Effects of diet type on nutrient utilization and energy balance in drylot heifers Academic Article uri icon

abstract

  • Feeding cattle in intensified settings allows cow-calf producers to decrease their reliance on grazed forage and utilize alternative feedstuffs. During times of intense management, diet type may alter energy utilization. Fourteen pregnant MARC III heifers (405 ± 44 kg BW) were used in a 180 d experiment to determine effects of diet type on nutrient and energy utilization. Heifers were randomly assigned to one of two treatments, a forage diet (FOR; 2.10 Mcal metabolizable energy [ME]/kg; 95.75% forage) or a concentrate diet (CONC; 2.94 Mcal ME/kg; 71% concentrate), and individually fed to meet maintenance energy requirements (0.135 Mcal ME/kg BW0.75). The CONC diet contained dry-rolled corn, corn stalks (10.16 cm grind size), soybean meal, corn silage (approximately 45% corn grain; stored in a plastic bag), dicalcium phosphate, urea, and a premix pellet; FOR contained alfalfa hay (harvested at mid-bloom), corn silage, dicalcium phosphate, and a premix pellet. Measurements of energy intake and digestibility were measured over a 4-d period on days 116, 172, and 235 of gestation. Using portable headbox calorimeters, measurements of O2, CO2, and CH4 gases were collected over a period of 24 h. Data were analyzed in a completely randomized design with diet as fixed effect. Dry matter and organic matter digestibility were greater for CONC than FOR (P < 0.01). Intake of gross energy (GE) and digestible energy (DE) were greater for FOR (P < 0.01), but by design, ME intake was not different between treatments (P = 0.26). Energy lost as methane (% of GE intake) was not different between treatments (P = 0.49). The ratio of ME to DE was greater for CONC (86.8 vs. 82.8; P = 0.01) than FOR. Heat production relative to ME was not different between treatments (P = 0.85). Maternal tissue energy did not differ and was 1.2 Mcal/d for CONC and 0.9 Mcal/d for FOR (P = 0.73). Greater nitrogen (N) consumption was observed for FOR (192.2 g/d) than CONC (134.0 g/d; P < 0.01), and retained N was greater for FOR than CONC (P < 0.01) on days 116 and 235 of gestation. Neither concentrate-based or forage-based diets affected body condition score (P = 0.26). Heifers fed concentrate-based diets retained more energy in part because they had larger calves, but this energy was not recovered in maternal tissue.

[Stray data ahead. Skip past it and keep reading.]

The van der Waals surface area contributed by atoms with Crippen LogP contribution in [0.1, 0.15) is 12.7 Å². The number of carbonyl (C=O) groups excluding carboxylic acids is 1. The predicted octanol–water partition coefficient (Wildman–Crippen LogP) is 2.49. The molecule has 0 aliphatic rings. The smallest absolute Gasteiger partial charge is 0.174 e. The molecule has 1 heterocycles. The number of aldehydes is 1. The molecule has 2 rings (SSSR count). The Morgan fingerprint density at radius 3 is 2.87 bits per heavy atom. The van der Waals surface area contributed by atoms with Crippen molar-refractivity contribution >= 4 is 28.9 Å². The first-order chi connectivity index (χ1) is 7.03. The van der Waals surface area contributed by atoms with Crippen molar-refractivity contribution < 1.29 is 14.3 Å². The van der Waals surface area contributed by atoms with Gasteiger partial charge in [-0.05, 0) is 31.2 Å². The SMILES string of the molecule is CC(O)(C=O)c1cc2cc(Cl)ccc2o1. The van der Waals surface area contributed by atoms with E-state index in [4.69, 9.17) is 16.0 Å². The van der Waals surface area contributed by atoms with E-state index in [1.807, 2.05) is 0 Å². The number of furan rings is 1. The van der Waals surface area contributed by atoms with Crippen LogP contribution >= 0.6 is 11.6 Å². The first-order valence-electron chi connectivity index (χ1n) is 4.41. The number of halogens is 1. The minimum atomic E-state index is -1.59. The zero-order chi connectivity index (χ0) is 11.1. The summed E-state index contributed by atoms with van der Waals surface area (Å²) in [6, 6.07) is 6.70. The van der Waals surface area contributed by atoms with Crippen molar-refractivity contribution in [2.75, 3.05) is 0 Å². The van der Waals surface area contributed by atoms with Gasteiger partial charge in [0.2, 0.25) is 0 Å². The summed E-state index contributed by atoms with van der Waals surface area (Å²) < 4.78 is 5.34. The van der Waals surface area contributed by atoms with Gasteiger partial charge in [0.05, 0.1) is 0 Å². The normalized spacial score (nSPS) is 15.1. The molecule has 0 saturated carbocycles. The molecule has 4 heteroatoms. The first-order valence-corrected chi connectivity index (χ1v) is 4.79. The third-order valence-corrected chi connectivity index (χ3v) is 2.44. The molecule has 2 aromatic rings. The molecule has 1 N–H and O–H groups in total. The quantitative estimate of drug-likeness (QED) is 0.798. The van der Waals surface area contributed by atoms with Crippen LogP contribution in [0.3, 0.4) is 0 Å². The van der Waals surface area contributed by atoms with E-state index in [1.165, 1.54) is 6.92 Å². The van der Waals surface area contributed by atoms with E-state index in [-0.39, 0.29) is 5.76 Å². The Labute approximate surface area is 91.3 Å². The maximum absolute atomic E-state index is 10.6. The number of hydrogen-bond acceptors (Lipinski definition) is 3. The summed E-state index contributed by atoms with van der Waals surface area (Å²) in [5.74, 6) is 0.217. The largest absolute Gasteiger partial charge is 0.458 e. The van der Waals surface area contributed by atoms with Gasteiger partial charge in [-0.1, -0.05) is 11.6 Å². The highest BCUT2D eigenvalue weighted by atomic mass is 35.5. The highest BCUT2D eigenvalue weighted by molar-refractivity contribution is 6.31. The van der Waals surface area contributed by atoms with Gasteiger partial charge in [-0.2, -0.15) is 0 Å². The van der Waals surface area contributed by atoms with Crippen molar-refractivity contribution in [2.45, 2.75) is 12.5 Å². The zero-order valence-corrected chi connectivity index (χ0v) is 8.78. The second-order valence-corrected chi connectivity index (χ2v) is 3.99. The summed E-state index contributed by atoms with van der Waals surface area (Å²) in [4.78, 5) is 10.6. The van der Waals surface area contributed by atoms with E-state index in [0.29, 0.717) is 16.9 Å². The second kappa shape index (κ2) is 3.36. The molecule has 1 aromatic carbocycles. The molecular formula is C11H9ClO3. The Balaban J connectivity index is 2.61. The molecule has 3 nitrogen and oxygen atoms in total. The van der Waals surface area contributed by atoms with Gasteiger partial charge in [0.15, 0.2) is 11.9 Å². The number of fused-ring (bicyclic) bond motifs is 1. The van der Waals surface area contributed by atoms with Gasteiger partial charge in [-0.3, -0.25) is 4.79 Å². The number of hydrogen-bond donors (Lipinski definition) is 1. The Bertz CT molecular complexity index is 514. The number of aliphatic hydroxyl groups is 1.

author list (cited authors)

  • Baber, J. R., Wickersham, T. A., Sawyer, J. E., Freetly, H. C., Brown-Brandl, T. M., & Hales, K. E.

complete list of authors

  • Baber, Jessica R||Wickersham, Tryon A||Sawyer, Jason E||Freetly, Harvey C||Brown-Brandl, Tami M||Hales, Kristin E

publication date

  • January 1, 2020 11:11 AM